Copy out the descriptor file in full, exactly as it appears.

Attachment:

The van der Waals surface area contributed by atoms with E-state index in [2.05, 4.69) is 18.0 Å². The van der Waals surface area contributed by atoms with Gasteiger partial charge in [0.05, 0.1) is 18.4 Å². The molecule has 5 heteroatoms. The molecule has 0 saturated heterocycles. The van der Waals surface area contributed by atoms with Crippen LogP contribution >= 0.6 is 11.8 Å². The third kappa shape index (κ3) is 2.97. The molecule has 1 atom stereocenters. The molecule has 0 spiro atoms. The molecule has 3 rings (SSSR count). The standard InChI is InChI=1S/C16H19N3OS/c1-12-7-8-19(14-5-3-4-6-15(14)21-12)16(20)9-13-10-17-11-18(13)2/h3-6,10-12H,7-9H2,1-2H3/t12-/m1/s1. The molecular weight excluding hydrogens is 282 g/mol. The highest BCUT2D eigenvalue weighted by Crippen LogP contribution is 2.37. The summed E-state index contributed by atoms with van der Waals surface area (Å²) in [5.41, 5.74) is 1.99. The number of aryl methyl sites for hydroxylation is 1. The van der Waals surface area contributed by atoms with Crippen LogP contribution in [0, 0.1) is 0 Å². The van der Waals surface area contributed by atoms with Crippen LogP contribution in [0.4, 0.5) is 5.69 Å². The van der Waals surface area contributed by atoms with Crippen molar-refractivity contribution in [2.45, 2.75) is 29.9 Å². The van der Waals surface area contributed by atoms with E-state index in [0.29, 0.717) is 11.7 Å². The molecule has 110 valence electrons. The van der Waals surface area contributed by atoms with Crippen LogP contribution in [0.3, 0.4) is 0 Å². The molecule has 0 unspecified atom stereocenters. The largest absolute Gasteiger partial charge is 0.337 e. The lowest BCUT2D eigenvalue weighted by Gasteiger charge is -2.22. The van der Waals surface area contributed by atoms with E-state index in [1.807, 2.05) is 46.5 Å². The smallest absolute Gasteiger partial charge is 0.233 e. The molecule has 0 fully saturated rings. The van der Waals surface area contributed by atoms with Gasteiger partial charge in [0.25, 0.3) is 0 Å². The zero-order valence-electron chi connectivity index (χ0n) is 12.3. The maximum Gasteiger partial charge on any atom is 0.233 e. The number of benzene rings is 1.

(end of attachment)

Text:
The van der Waals surface area contributed by atoms with E-state index in [2.05, 4.69) is 18.0 Å². The van der Waals surface area contributed by atoms with Gasteiger partial charge in [0.05, 0.1) is 18.4 Å². The molecule has 5 heteroatoms. The molecule has 0 saturated heterocycles. The van der Waals surface area contributed by atoms with Crippen LogP contribution >= 0.6 is 11.8 Å². The third kappa shape index (κ3) is 2.97. The molecule has 1 atom stereocenters. The molecule has 0 spiro atoms. The molecule has 3 rings (SSSR count). The standard InChI is InChI=1S/C16H19N3OS/c1-12-7-8-19(14-5-3-4-6-15(14)21-12)16(20)9-13-10-17-11-18(13)2/h3-6,10-12H,7-9H2,1-2H3/t12-/m1/s1. The molecular weight excluding hydrogens is 282 g/mol. The highest BCUT2D eigenvalue weighted by Crippen LogP contribution is 2.37. The summed E-state index contributed by atoms with van der Waals surface area (Å²) in [5.41, 5.74) is 1.99. The number of aryl methyl sites for hydroxylation is 1. The van der Waals surface area contributed by atoms with Crippen LogP contribution in [0, 0.1) is 0 Å². The van der Waals surface area contributed by atoms with Crippen LogP contribution in [0.4, 0.5) is 5.69 Å². The van der Waals surface area contributed by atoms with Crippen molar-refractivity contribution in [2.45, 2.75) is 29.9 Å². The van der Waals surface area contributed by atoms with E-state index in [0.29, 0.717) is 11.7 Å². The molecule has 110 valence electrons. The van der Waals surface area contributed by atoms with Crippen LogP contribution in [0.3, 0.4) is 0 Å². The molecule has 0 unspecified atom stereocenters. The largest absolute Gasteiger partial charge is 0.337 e. The lowest BCUT2D eigenvalue weighted by Gasteiger charge is -2.22. The van der Waals surface area contributed by atoms with E-state index in [1.807, 2.05) is 46.5 Å². The smallest absolute Gasteiger partial charge is 0.233 e. The molecule has 0 fully saturated rings. The van der Waals surface area contributed by atoms with Gasteiger partial charge in [0.25, 0.3) is 0 Å². The zero-order valence-electron chi connectivity index (χ0n) is 12.3. The maximum Gasteiger partial charge on any atom is 0.233 e. The number of benzene rings is 1.